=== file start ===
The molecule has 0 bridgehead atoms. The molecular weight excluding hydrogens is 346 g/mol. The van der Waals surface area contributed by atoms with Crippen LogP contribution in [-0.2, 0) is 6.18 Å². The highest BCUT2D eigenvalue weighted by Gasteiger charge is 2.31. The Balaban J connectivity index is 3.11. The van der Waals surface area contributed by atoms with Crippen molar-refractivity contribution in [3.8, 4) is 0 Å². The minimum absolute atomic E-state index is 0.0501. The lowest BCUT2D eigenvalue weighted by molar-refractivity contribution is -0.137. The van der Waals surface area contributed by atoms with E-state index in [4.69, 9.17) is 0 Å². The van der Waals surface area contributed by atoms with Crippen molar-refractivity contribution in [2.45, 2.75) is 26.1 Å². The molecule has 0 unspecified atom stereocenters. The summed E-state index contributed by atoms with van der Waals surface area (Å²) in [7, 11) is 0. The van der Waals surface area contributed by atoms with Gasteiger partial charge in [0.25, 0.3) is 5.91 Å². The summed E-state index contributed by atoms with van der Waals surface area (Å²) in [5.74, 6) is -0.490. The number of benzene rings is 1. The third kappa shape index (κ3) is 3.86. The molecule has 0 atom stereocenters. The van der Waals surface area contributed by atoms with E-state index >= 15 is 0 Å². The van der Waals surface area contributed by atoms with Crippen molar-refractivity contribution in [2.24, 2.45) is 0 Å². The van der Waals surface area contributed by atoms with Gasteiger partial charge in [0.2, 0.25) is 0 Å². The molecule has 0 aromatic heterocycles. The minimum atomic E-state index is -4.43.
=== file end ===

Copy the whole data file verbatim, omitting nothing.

The molecule has 0 bridgehead atoms. The molecular weight excluding hydrogens is 346 g/mol. The van der Waals surface area contributed by atoms with Crippen LogP contribution in [-0.2, 0) is 6.18 Å². The highest BCUT2D eigenvalue weighted by Gasteiger charge is 2.31. The Balaban J connectivity index is 3.11. The van der Waals surface area contributed by atoms with Crippen molar-refractivity contribution in [3.8, 4) is 0 Å². The minimum absolute atomic E-state index is 0.0501. The lowest BCUT2D eigenvalue weighted by molar-refractivity contribution is -0.137. The van der Waals surface area contributed by atoms with E-state index in [4.69, 9.17) is 0 Å². The van der Waals surface area contributed by atoms with Crippen molar-refractivity contribution in [2.45, 2.75) is 26.1 Å². The molecule has 0 unspecified atom stereocenters. The summed E-state index contributed by atoms with van der Waals surface area (Å²) in [7, 11) is 0. The van der Waals surface area contributed by atoms with Gasteiger partial charge in [0.25, 0.3) is 5.91 Å². The summed E-state index contributed by atoms with van der Waals surface area (Å²) in [5.74, 6) is -0.490. The number of benzene rings is 1. The third kappa shape index (κ3) is 3.86. The molecule has 0 atom stereocenters. The van der Waals surface area contributed by atoms with E-state index >= 15 is 0 Å². The van der Waals surface area contributed by atoms with Crippen molar-refractivity contribution in [2.24, 2.45) is 0 Å². The van der Waals surface area contributed by atoms with Gasteiger partial charge in [0.2, 0.25) is 0 Å². The molecule has 0 aromatic heterocycles. The minimum atomic E-state index is -4.43.